The Seven Years War in Europe1756-1763
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In this pioneering new work, based on a thorough re-reading of primary sources and new research in the Austrian State Archives, Franz Szabo presents a fascinating reassessment of the continental war.
Professor Szabo challenges the well-established myth that the Seven Years War was won through the military skill and tenacity of the King of Prussia, often styled Frederick the Great. Instead he argues that Prussia did not win, but merely survived the Seven Years War and did so despite and not because of the actions and decisions of its king.
With balanced attention to all the major participants and to all conflict zones on the European continent, the book describes the strategies and tactics of the military leaders on all sides, analyzes the major battles of the war and illuminates the diplomatic, political and financial aspects of the conflict.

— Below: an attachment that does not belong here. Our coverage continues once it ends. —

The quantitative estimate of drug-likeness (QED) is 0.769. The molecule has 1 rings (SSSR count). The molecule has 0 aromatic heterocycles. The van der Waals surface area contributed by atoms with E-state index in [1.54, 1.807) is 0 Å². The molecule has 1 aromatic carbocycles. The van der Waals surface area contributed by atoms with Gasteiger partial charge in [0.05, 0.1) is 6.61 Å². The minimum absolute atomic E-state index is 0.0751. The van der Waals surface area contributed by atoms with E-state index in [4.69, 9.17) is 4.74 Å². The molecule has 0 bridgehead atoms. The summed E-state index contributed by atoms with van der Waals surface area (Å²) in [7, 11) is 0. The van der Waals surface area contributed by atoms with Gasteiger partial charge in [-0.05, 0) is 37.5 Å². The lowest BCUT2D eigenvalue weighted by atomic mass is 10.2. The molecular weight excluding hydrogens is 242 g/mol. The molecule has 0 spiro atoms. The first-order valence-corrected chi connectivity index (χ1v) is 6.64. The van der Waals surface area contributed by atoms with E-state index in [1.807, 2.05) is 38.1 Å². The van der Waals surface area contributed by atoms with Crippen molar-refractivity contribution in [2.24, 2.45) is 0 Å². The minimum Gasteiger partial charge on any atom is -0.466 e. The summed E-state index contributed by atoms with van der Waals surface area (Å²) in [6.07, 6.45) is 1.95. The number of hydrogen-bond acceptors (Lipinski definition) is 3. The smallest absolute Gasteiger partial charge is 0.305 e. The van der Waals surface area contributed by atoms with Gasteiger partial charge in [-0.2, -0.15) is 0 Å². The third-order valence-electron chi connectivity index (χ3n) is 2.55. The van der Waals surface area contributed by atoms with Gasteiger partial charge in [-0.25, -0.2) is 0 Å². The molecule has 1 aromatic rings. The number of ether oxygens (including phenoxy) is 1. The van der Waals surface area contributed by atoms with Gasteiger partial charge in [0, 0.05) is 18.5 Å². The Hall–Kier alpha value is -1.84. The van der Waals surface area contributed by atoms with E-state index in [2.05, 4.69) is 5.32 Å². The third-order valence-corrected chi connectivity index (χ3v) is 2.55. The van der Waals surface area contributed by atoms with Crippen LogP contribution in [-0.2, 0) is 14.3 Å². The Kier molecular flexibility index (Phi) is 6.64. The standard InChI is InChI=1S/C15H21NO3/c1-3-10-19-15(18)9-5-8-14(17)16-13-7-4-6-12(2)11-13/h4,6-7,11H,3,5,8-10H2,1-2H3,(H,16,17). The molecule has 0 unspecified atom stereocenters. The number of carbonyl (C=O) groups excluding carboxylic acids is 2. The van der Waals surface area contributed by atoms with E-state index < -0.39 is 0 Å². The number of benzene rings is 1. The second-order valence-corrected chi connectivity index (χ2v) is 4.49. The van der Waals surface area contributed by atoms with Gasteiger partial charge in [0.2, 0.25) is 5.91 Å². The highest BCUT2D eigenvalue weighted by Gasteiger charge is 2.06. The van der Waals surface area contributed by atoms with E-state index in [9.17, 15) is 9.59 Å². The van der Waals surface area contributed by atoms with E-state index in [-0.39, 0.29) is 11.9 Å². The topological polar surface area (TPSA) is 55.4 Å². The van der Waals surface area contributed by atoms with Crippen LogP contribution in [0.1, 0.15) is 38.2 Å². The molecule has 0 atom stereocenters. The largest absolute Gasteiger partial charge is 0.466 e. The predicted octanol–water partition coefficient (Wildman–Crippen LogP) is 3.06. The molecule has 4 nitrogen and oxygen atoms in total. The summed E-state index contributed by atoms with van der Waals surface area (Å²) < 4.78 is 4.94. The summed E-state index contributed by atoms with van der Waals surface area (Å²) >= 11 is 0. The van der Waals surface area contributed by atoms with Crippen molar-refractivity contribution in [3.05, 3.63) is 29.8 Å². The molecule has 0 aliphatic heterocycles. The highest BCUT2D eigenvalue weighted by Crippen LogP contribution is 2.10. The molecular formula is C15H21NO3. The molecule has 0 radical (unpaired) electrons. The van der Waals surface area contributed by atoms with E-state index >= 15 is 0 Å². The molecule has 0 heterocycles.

1. Fredericks Failed Gamble: August 1756-October 1757
2. The Resurgence of Prussia: September 1757-June 1758
3. The Balance Restored: June 1758-November 1758
4. The Predator Cornered: December 1758-December 1759
5. The Elusive Peace: July 1759-May 1761
6. The Defeat of Prussia: February 1761-January 1762
7. Unexpected Denouement: January 1762-February 1763
Chronology of Major Events
List of Maps
Further Readingin English
Franz A.J. Szabo, is Professor of History and Director of the Wirth Institute for Austrian and Central European Studies at the University of Alberta in Edmonton, Canada. Among his publications are Kaunitz and Enlightened Absolutism, 1753-1780(1994), which won the Barbara Jelavich Prize of the American Association for the Advancement of Slavic Studies and the Austrian Cultural Institute Prize for best book in Austrian Studies. He has been awarded the Austrian Order of Merit for the Arts and Sciences for his contributions to Central European scholarship.
"Both scholars and students will be most grateful to Szabo for having provided them with a compact and well-written summary of the present state of knowledge."
Michael Hochedlinger, Austrian State Archives
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